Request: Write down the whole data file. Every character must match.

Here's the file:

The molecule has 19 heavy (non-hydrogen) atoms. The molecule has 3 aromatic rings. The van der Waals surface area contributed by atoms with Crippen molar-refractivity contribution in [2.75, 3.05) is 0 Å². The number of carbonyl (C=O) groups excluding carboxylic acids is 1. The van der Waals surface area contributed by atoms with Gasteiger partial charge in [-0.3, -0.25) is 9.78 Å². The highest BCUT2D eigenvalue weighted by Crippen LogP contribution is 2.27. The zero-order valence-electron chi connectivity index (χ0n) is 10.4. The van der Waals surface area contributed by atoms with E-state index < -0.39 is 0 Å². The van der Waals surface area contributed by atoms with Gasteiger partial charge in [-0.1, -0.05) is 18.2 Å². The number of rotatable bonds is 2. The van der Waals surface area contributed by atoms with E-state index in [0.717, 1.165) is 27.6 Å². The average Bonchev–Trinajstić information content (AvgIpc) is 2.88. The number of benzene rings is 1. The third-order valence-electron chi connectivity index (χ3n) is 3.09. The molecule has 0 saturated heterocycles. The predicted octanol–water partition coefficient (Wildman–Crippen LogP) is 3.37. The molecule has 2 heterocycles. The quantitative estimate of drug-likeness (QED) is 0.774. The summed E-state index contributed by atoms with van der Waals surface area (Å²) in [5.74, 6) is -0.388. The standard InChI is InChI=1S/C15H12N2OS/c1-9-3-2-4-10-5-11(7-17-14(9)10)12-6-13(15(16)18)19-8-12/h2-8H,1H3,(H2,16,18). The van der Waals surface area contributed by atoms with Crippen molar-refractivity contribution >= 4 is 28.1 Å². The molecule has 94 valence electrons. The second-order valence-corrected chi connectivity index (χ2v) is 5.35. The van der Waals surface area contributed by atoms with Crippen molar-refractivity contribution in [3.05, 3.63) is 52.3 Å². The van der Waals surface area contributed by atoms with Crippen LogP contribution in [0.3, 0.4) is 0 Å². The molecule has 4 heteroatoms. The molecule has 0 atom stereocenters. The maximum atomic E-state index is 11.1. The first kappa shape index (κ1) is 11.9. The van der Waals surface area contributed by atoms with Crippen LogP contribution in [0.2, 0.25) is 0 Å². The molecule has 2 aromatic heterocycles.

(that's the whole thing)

The molecule has 19 heavy (non-hydrogen) atoms. The molecule has 3 aromatic rings. The van der Waals surface area contributed by atoms with Crippen molar-refractivity contribution in [2.75, 3.05) is 0 Å². The number of carbonyl (C=O) groups excluding carboxylic acids is 1. The van der Waals surface area contributed by atoms with Gasteiger partial charge in [-0.3, -0.25) is 9.78 Å². The highest BCUT2D eigenvalue weighted by Crippen LogP contribution is 2.27. The zero-order valence-electron chi connectivity index (χ0n) is 10.4. The van der Waals surface area contributed by atoms with E-state index < -0.39 is 0 Å². The van der Waals surface area contributed by atoms with Gasteiger partial charge in [-0.1, -0.05) is 18.2 Å². The number of rotatable bonds is 2. The van der Waals surface area contributed by atoms with E-state index in [0.717, 1.165) is 27.6 Å². The average Bonchev–Trinajstić information content (AvgIpc) is 2.88. The number of benzene rings is 1. The third-order valence-electron chi connectivity index (χ3n) is 3.09. The molecule has 0 saturated heterocycles. The predicted octanol–water partition coefficient (Wildman–Crippen LogP) is 3.37. The molecule has 2 heterocycles. The quantitative estimate of drug-likeness (QED) is 0.774. The summed E-state index contributed by atoms with van der Waals surface area (Å²) in [5.74, 6) is -0.388. The standard InChI is InChI=1S/C15H12N2OS/c1-9-3-2-4-10-5-11(7-17-14(9)10)12-6-13(15(16)18)19-8-12/h2-8H,1H3,(H2,16,18). The van der Waals surface area contributed by atoms with Crippen molar-refractivity contribution >= 4 is 28.1 Å². The molecule has 94 valence electrons. The second-order valence-corrected chi connectivity index (χ2v) is 5.35. The van der Waals surface area contributed by atoms with Crippen molar-refractivity contribution in [3.05, 3.63) is 52.3 Å². The van der Waals surface area contributed by atoms with Crippen LogP contribution in [0.3, 0.4) is 0 Å². The molecule has 4 heteroatoms. The molecule has 0 atom stereocenters. The maximum atomic E-state index is 11.1. The first kappa shape index (κ1) is 11.9. The van der Waals surface area contributed by atoms with Crippen LogP contribution in [0.2, 0.25) is 0 Å². The molecule has 2 aromatic heterocycles.